Research has also shown that hand temperature drops 2 or more degrees before a migraine begins. Warming your hands will reduce the severity of the headache, and may even abort it. So try placing your hands in warm water at the first hint of headache and assess if this method is helpful for you. Stanford Medical School has developed a device that warms the hands in a type of vacuum chamber that increases blood flow, which will, of course, warm the hands.

Possible Food Triggers

Folks who get frequent headaches tend to have a higher level of circulating histamine than others. Foods that you are allergic or sensitive to will cause your mast cells to dump histamine into the bloodstream, and this often results in a headache. The top food triggers for migraines include:

  1. Added sugar or artificial sweeteners
  2. Cheese, yogurt, and other dairy products
  3. Aged or processed meats (hot dogs, salami, pepperoni, bacon, ham)
  4. Chocolate
  5. MSG (sometimes called hydrolyzed vegetable protein or even natural flavoring)
  6. Alcoholic beverages
  7. Any liquid other than water
  8. Any food you are known to be allergic to
  9. Any food you note triggers a migraine

Determining the exact cause can be tricky, so you have to be your own best detective. One approach is to commit to a hypoallergenic diet for a minimum of 2 weeks. Avoid the “big 9” of wheat, dairy, corn, soy, peanuts, shellfish, tomatoes, eggs, and caffeine. The Whole Life Nutrition Cookbook by Alissa Segersten and Tom Malterre offers a collection of delicious recipes made without these problem ingredients.

Sticking to a diet this strict isn’t easy, but it’s essential to determine whether your headaches are caused by food choices. If 2–6 weeks on a hypoallergenic diet doesn’t help your headaches, work with a naturopathic physician or well-trained nutritional therapist to look for less-common food allergens. These could be literally anything: garlic, chocolate, apples, strawberries, nuts. It takes some sleuthing to figure out, but it’s well worth the effort because irritating foods don’t just cause headaches. They can chronically irritate other parts of your system, such as blood vessels and the brain, as well.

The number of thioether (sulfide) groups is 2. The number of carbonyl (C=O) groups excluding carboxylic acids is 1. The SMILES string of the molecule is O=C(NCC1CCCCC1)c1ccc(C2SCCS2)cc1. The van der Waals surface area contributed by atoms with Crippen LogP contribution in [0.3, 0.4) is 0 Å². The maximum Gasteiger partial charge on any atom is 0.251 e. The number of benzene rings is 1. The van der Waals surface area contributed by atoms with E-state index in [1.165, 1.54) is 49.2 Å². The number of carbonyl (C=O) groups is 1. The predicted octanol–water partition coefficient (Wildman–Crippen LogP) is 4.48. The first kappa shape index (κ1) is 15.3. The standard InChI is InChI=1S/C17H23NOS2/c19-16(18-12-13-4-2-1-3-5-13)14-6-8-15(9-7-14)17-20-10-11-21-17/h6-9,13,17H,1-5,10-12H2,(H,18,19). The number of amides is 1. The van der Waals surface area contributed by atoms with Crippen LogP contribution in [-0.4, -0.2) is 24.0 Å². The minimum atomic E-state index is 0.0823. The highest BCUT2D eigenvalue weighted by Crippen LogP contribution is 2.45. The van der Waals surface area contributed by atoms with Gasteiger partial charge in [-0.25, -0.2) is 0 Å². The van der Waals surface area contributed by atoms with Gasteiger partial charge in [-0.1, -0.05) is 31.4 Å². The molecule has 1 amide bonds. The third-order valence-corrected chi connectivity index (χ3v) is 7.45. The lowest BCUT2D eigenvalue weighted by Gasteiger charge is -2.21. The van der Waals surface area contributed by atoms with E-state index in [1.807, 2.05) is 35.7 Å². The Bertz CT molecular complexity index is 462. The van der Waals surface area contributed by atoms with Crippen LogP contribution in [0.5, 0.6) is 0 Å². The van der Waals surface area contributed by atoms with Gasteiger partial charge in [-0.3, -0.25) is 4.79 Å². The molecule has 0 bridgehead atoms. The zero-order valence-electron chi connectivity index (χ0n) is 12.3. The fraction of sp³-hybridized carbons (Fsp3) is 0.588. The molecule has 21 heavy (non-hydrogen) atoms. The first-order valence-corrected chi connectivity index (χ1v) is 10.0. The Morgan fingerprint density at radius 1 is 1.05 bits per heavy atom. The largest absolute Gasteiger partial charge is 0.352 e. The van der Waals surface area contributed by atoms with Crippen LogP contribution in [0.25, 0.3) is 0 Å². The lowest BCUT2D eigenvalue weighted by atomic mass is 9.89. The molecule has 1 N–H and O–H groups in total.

Other Ways to Stop the Pain

Your built-in pain medication is endorphins, which reliably increase with exercise. Endorphins are similar to narcotics—they relieve and prevent pain—without the side effects. Aerobic exercise causes a rapid increase in endorphin levels. Build 15–30 minutes of cardio exercise into your schedule, 3–5 times per week. Studies have documented a 50 percent or more decrease in headache frequency after 6 weeks of exercise. So stick with it!

Drink lots of water, and only water if possible.

Drink lots of water, and only water if possible. Kombucha is a wonderful drink, but like alcohol it may trigger a migraine. If you smoke, quit. If you use a rescue medicine more than twice a week you have definitely set yourself up for rebound headaches. I strongly advise that you work with a qualified natural health care provider to wean to a minimum use of rescue pharmaceuticals. Of course, I don’t want you to suffer, but long term, migraine medicine will jerk your blood pressure around and actually cause you to have more frequent headaches.

The natural cellular enhancer CoQ10 may help, especially if you trend toward high blood pressure. Try taking 200 mg daily. Some folks also find that 400 mg daily of vitamin B (riboflavin) helped their headaches. An herbal preparation of butterbur called Petadolex has also been shown to significantly reduce headaches. One study published in the journal Neurology showed a 55 percent reduction in the use of rescue medication when Petadolex was added.

Sometimes headaches are exacerbated by “thick blood,” which can be caused by high platelet or high fat levels in the blood. If your platelets or triglycerides are elevated, these can be modified. Both findings can improve with fish oil (I prefer wild Alaskan salmon-based actual fish, but capsules are okay, too: 2,000–3,000 mg daily). Stay hydrated (2 liters of water daily for a woman and 3 for a man, on average) and eliminate processed carbs (crackers, chips, cookies, bagels) from your diet.

Healthy Tip! 

For more information on natural remedies for chronic headaches, visit